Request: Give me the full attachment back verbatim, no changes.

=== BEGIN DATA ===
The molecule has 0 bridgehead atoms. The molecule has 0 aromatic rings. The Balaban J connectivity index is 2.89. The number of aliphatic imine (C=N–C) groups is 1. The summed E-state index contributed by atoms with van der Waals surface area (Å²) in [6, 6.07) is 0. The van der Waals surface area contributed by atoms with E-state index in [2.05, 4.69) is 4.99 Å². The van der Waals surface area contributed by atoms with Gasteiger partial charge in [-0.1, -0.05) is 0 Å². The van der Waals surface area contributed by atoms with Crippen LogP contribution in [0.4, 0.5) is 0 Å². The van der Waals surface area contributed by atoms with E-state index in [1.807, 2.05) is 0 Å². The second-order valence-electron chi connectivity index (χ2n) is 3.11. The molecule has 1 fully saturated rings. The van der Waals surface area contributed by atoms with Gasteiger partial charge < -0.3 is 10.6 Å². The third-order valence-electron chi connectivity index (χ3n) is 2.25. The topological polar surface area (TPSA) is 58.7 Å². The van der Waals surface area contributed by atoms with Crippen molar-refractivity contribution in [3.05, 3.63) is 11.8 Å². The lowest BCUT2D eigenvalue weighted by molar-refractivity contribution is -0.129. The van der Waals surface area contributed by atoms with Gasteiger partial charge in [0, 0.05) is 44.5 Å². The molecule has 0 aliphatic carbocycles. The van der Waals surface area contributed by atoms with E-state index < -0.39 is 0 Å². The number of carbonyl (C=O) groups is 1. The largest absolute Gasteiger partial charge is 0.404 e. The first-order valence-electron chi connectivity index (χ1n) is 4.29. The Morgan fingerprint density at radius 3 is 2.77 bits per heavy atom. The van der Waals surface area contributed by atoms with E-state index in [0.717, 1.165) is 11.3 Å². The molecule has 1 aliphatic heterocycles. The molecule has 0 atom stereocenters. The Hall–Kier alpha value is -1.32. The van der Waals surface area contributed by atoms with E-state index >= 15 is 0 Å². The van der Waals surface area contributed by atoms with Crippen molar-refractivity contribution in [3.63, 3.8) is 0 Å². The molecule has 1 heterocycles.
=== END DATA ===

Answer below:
The molecule has 0 bridgehead atoms. The molecule has 0 aromatic rings. The Balaban J connectivity index is 2.89. The number of aliphatic imine (C=N–C) groups is 1. The summed E-state index contributed by atoms with van der Waals surface area (Å²) in [6, 6.07) is 0. The van der Waals surface area contributed by atoms with E-state index in [2.05, 4.69) is 4.99 Å². The van der Waals surface area contributed by atoms with Gasteiger partial charge in [-0.1, -0.05) is 0 Å². The van der Waals surface area contributed by atoms with Crippen LogP contribution in [0.4, 0.5) is 0 Å². The van der Waals surface area contributed by atoms with E-state index in [1.807, 2.05) is 0 Å². The second-order valence-electron chi connectivity index (χ2n) is 3.11. The molecule has 1 fully saturated rings. The van der Waals surface area contributed by atoms with Gasteiger partial charge < -0.3 is 10.6 Å². The third-order valence-electron chi connectivity index (χ3n) is 2.25. The topological polar surface area (TPSA) is 58.7 Å². The van der Waals surface area contributed by atoms with Crippen molar-refractivity contribution in [3.05, 3.63) is 11.8 Å². The lowest BCUT2D eigenvalue weighted by molar-refractivity contribution is -0.129. The van der Waals surface area contributed by atoms with Gasteiger partial charge in [0, 0.05) is 44.5 Å². The molecule has 0 aliphatic carbocycles. The van der Waals surface area contributed by atoms with E-state index < -0.39 is 0 Å². The number of carbonyl (C=O) groups is 1. The largest absolute Gasteiger partial charge is 0.404 e. The first-order valence-electron chi connectivity index (χ1n) is 4.29. The Morgan fingerprint density at radius 3 is 2.77 bits per heavy atom. The van der Waals surface area contributed by atoms with E-state index in [0.717, 1.165) is 11.3 Å². The molecule has 1 aliphatic heterocycles. The molecule has 0 atom stereocenters. The Hall–Kier alpha value is -1.32. The van der Waals surface area contributed by atoms with E-state index >= 15 is 0 Å². The van der Waals surface area contributed by atoms with Crippen molar-refractivity contribution in [3.63, 3.8) is 0 Å². The molecule has 1 heterocycles.